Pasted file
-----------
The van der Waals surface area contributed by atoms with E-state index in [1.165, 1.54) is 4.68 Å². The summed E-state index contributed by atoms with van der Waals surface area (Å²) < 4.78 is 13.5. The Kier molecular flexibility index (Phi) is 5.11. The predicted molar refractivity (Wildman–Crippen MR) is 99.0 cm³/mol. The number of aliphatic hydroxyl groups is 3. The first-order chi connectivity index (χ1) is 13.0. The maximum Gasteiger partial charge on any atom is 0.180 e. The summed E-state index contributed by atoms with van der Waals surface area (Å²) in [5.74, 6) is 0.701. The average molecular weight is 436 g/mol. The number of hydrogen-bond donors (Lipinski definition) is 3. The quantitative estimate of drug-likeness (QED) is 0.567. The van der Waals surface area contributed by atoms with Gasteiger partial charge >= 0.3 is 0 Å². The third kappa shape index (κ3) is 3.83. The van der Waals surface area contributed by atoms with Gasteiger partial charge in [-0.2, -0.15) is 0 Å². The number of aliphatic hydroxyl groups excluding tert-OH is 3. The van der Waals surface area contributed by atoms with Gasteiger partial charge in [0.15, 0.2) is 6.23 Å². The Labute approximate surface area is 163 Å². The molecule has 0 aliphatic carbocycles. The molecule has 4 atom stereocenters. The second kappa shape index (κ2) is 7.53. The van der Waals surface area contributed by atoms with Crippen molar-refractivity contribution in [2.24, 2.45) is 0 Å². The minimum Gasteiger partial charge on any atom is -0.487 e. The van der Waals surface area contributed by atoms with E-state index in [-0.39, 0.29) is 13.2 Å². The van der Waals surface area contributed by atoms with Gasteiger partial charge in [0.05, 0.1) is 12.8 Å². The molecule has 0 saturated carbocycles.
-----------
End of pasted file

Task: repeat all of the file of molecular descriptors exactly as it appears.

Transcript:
The van der Waals surface area contributed by atoms with E-state index in [1.165, 1.54) is 4.68 Å². The summed E-state index contributed by atoms with van der Waals surface area (Å²) < 4.78 is 13.5. The Kier molecular flexibility index (Phi) is 5.11. The predicted molar refractivity (Wildman–Crippen MR) is 99.0 cm³/mol. The number of aliphatic hydroxyl groups is 3. The first-order chi connectivity index (χ1) is 13.0. The maximum Gasteiger partial charge on any atom is 0.180 e. The summed E-state index contributed by atoms with van der Waals surface area (Å²) in [5.74, 6) is 0.701. The average molecular weight is 436 g/mol. The number of hydrogen-bond donors (Lipinski definition) is 3. The quantitative estimate of drug-likeness (QED) is 0.567. The van der Waals surface area contributed by atoms with Gasteiger partial charge >= 0.3 is 0 Å². The third kappa shape index (κ3) is 3.83. The van der Waals surface area contributed by atoms with Gasteiger partial charge in [-0.2, -0.15) is 0 Å². The number of aliphatic hydroxyl groups excluding tert-OH is 3. The van der Waals surface area contributed by atoms with Gasteiger partial charge in [0.15, 0.2) is 6.23 Å². The Labute approximate surface area is 163 Å². The molecule has 0 aliphatic carbocycles. The molecule has 4 atom stereocenters. The second kappa shape index (κ2) is 7.53. The van der Waals surface area contributed by atoms with Crippen molar-refractivity contribution in [2.24, 2.45) is 0 Å². The minimum Gasteiger partial charge on any atom is -0.487 e. The van der Waals surface area contributed by atoms with E-state index in [-0.39, 0.29) is 13.2 Å². The van der Waals surface area contributed by atoms with Gasteiger partial charge in [0.05, 0.1) is 12.8 Å². The molecule has 0 saturated carbocycles.